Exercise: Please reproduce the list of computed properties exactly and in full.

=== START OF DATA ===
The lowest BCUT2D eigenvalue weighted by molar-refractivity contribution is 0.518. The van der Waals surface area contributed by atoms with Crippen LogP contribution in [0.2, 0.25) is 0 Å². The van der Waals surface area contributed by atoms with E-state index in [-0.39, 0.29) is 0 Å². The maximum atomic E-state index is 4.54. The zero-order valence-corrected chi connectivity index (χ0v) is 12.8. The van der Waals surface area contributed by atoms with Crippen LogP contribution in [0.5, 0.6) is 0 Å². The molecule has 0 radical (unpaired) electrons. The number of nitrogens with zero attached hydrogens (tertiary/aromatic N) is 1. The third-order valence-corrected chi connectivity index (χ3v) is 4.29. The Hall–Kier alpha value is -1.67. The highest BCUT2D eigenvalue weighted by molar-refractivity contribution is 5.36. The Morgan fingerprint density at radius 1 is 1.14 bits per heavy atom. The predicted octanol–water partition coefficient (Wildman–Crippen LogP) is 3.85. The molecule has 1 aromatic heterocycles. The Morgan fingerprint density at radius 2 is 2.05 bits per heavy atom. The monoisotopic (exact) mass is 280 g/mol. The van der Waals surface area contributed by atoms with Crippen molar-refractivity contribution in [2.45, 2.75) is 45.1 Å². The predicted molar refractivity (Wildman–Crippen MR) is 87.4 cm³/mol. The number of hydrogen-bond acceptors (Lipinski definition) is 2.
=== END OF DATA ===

The lowest BCUT2D eigenvalue weighted by molar-refractivity contribution is 0.518. The van der Waals surface area contributed by atoms with Crippen LogP contribution in [0.2, 0.25) is 0 Å². The van der Waals surface area contributed by atoms with E-state index in [-0.39, 0.29) is 0 Å². The maximum atomic E-state index is 4.54. The zero-order valence-corrected chi connectivity index (χ0v) is 12.8. The van der Waals surface area contributed by atoms with Crippen LogP contribution in [0.5, 0.6) is 0 Å². The molecule has 0 radical (unpaired) electrons. The number of nitrogens with zero attached hydrogens (tertiary/aromatic N) is 1. The third-order valence-corrected chi connectivity index (χ3v) is 4.29. The Hall–Kier alpha value is -1.67. The highest BCUT2D eigenvalue weighted by molar-refractivity contribution is 5.36. The Morgan fingerprint density at radius 1 is 1.14 bits per heavy atom. The predicted octanol–water partition coefficient (Wildman–Crippen LogP) is 3.85. The molecule has 1 aromatic heterocycles. The Morgan fingerprint density at radius 2 is 2.05 bits per heavy atom. The monoisotopic (exact) mass is 280 g/mol. The van der Waals surface area contributed by atoms with Crippen molar-refractivity contribution in [2.45, 2.75) is 45.1 Å². The predicted molar refractivity (Wildman–Crippen MR) is 87.4 cm³/mol. The number of hydrogen-bond acceptors (Lipinski definition) is 2.